Air Force Nursing Corps - page 3

Hello, I'm Sergeant Josh Hopper and I work with the Air Force Nursing Corps for Ohio and Indiana. If any of you have ever had any questions feel free to post them. One question I get alot is about... Read More

  1. Visit  Medik231} profile page
    0
    Hello all,

    So, I was really hoping to individually PM the three people contributing information to this thread (as the disagreements are kinda leading to confusion), buuuut I don't know how.

    That being said, I'm REALLY hoping someone sees this because I'm really interested in joining and need some info. I emailed the AF healthcare recruiter in my city the other day but no answer yet. I can't find the time to go into the office either because I work full time and am not quite near the office.

    My question involves a quick story, so please bear with me.

    I was recently accepted into University of Illinois-Chicago's graduate entry nurse practitioner program. The program is designed for people that already hold a bachelor's degree in something other than nursing (I have a BS in Bio) but would like to switch careers and become a nurse practitioner. I am accepted into the Adult-Gerontology Acute Care NP program. The program works as such: the first 15 months of the program is an intense pre-RN program that, when completed, will allow me to challenge the NCLEX. I will not receive a BSN or ADN or ASN or any other degree, simply my RN. Once completed, I enter the MS in Nursing program and learn to become an ACNP. This phase of the program can be done either full time or part time.

    So I have two questions.
    1. Can I join the AF while in this program? And, if so, at what point? Would I be able to join to get financial assistance while I go through the pre-RN phase, or would I have to wait until I enter the MS in Nursing phase? Or would I be so unlucky as to have to wait to finish the program all together?
    2. As an ACNP in the AF, what role would I fill? Would I mainly work stateside in a hospitalist role? Or would I be able to be deployed to a field hospital to fill a more trauma based role? (I have 5 years as a firefighter paramedic, so treating trauma still interests me). I also have an extensive background in neuroscience, as my concentration was in neuro during my undergrad and I've been working for the the past 4 years in two different laboratories researching traumatic brain injury, so would an ACNP be able to fill a role related to that?

    Thank you very much to whomever can answer these questions for me. I really hope to hear the good news I want to hear. And if anyone could explain to me how to PM, that would be pretty freakin sweet!

    Kev
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  3. Visit  wtbcrna} profile page
    0
    Quote from Medik231
    Hello all,

    So, I was really hoping to individually PM the three people contributing information to this thread (as the disagreements are kinda leading to confusion), buuuut I don't know how.

    That being said, I'm REALLY hoping someone sees this because I'm really interested in joining and need some info. I emailed the AF healthcare recruiter in my city the other day but no answer yet. I can't find the time to go into the office either because I work full time and am not quite near the office.

    My question involves a quick story, so please bear with me.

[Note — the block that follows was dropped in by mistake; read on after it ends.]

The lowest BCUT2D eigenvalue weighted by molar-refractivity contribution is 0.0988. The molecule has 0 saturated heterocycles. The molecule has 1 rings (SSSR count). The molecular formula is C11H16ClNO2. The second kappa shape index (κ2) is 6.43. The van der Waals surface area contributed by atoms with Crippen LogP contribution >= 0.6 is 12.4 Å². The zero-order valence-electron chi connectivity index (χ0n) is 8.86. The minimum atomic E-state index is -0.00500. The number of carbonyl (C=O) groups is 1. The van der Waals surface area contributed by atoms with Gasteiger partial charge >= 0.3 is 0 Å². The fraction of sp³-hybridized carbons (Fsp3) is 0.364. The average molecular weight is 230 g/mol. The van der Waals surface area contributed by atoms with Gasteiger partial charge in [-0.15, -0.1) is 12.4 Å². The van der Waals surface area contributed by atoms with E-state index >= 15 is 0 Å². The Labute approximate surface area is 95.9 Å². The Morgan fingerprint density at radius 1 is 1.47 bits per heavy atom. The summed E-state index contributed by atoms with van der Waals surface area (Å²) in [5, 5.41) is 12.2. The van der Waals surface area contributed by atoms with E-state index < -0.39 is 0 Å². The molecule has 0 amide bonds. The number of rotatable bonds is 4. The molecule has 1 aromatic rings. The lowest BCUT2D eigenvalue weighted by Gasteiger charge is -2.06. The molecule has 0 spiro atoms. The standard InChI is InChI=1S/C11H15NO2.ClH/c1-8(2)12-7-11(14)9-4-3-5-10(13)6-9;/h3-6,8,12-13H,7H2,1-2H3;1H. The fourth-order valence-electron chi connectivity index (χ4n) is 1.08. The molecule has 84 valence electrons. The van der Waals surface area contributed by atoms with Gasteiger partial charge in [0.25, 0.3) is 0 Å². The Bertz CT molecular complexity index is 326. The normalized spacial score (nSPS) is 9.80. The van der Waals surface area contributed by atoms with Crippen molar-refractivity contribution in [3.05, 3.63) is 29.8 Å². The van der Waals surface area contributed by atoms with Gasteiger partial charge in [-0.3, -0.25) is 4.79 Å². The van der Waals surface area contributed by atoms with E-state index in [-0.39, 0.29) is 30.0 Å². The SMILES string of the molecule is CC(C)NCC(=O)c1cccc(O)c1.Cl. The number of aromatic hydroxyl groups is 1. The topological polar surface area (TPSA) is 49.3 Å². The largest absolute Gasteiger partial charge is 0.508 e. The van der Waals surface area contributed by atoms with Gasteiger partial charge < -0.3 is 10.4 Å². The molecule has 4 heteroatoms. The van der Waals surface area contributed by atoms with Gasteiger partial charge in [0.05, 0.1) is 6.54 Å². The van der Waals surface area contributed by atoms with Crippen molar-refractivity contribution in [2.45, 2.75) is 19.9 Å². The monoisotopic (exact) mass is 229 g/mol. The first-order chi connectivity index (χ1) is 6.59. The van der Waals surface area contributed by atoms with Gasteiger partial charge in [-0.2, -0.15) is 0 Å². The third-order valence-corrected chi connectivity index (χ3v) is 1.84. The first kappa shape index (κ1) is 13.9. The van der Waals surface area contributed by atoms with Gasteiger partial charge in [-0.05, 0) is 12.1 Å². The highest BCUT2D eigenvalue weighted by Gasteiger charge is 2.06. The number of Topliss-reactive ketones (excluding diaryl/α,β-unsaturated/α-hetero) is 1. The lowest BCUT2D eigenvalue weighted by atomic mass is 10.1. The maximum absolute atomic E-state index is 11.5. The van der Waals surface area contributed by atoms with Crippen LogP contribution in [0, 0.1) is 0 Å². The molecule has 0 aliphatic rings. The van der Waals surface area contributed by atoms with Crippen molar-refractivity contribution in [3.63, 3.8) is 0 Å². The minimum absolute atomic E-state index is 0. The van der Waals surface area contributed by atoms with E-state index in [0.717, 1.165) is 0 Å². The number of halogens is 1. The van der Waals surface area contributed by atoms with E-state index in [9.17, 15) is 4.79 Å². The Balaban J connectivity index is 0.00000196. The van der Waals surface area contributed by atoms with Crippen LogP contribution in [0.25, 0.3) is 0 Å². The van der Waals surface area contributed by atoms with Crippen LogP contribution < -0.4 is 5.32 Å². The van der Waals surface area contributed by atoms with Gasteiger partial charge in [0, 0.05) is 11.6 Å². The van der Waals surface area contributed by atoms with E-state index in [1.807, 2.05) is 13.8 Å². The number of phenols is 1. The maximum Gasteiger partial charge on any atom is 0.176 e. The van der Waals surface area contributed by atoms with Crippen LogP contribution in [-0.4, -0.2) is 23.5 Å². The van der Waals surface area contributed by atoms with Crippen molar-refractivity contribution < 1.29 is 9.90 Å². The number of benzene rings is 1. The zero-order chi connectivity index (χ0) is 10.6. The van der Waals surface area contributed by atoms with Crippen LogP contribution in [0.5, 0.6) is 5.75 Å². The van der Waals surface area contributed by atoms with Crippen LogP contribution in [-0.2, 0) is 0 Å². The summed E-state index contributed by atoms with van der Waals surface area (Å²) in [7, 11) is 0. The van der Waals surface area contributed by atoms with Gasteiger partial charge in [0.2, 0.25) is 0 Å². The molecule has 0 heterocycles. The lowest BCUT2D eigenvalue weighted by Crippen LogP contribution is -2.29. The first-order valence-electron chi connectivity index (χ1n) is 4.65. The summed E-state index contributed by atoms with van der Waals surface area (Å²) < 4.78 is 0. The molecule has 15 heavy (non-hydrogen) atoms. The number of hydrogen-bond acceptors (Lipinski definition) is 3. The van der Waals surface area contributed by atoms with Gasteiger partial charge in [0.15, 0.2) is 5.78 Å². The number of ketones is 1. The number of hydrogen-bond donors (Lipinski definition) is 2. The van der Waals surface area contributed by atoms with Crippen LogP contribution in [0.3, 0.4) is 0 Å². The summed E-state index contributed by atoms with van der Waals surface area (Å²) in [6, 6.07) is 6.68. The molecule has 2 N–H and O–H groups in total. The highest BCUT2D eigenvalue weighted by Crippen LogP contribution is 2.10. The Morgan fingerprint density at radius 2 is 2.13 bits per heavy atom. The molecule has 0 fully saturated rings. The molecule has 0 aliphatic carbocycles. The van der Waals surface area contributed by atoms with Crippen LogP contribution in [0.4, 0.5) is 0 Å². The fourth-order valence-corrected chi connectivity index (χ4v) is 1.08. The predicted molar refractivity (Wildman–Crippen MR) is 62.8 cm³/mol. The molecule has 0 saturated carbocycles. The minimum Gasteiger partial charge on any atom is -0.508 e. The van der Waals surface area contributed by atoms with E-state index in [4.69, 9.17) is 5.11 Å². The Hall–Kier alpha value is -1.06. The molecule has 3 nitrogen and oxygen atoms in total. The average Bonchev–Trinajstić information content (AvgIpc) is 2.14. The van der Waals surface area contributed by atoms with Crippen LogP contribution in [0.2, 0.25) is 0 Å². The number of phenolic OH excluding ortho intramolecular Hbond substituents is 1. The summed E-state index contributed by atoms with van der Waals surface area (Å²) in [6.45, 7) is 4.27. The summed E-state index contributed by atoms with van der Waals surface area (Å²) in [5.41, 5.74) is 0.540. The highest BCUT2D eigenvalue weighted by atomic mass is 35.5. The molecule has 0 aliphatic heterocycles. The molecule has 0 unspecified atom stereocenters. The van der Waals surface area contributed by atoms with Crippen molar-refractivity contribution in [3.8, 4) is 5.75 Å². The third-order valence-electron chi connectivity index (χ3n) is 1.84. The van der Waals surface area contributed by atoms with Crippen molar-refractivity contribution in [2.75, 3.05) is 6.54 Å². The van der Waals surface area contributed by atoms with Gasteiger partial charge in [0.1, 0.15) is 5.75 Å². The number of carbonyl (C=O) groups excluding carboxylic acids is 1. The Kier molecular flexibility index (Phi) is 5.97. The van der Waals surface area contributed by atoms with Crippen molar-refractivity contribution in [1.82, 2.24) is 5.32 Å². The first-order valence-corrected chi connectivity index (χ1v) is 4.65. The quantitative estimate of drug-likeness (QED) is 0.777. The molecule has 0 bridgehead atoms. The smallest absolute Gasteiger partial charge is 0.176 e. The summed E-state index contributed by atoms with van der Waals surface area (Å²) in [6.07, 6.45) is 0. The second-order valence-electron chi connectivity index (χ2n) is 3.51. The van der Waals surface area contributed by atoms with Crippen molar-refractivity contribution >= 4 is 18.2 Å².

I was recently accepted into University of Illinois-Chicago's graduate entry nurse practitioner program. The program is designed for people that already hold a bachelor's degree in something other than nursing (I have a BS in Bio) but would like to switch careers and become a nurse practitioner. I am accepted into the Adult-Gerontology Acute Care NP program. The program works as such: the first 15 months of the program is an intense pre-RN program that, when completed, will allow me to challenge the NCLEX. I will not receive a BSN or ADN or ASN or any other degree, simply my RN. Once completed, I enter the MS in Nursing program and learn to become an ACNP. This phase of the program can be done either full time or part time.

    So I have two questions.
    1. Can I join the AF while in this program? And, if so, at what point? Would I be able to join to get financial assistance while I go through the pre-RN phase, or would I have to wait until I enter the MS in Nursing phase? Or would I be so unlucky as to have to wait to finish the program all together?
    2. As an ACNP in the AF, what role would I fill? Would I mainly work stateside in a hospitalist role? Or would I be able to be deployed to a field hospital to fill a more trauma based role? (I have 5 years as a firefighter paramedic, so treating trauma still interests me). I also have an extensive background in neuroscience, as my concentration was in neuro during my undergrad and I've been working for the the past 4 years in two different laboratories researching traumatic brain injury, so would an ACNP be able to fill a role related to that?

    Thank you very much to whomever can answer these questions for me. I really hope to hear the good news I want to hear. And if anyone could explain to me how to PM, that would be pretty freakin sweet!

    Kev
    1. I don't think you will be able to join/get financial assistance (HPSP) until you start the MSN/ACNP portion otherwise you would be signing up as normal 46N(floor nurse). You would need to check with a healthcare recruiter just to be sure though.
    2. The only ACNP I have worked filled in as educational specialist/trainer in the ICU, but I do know that some of the bigger military ICUs are utilizing them more in the their traditional hospitalist format. I doubt you would ever get deployed ACNP. You would probably deploy as normal nurse (46N3) instead. If you want to work with TBI research you would need to go back and get your PhD.
  4. Visit  Medik231} profile page
    0
    Great thank's for the information!
    I am not necessarily interested in researching TBI as much as working in some sort of neuro critical care aspect.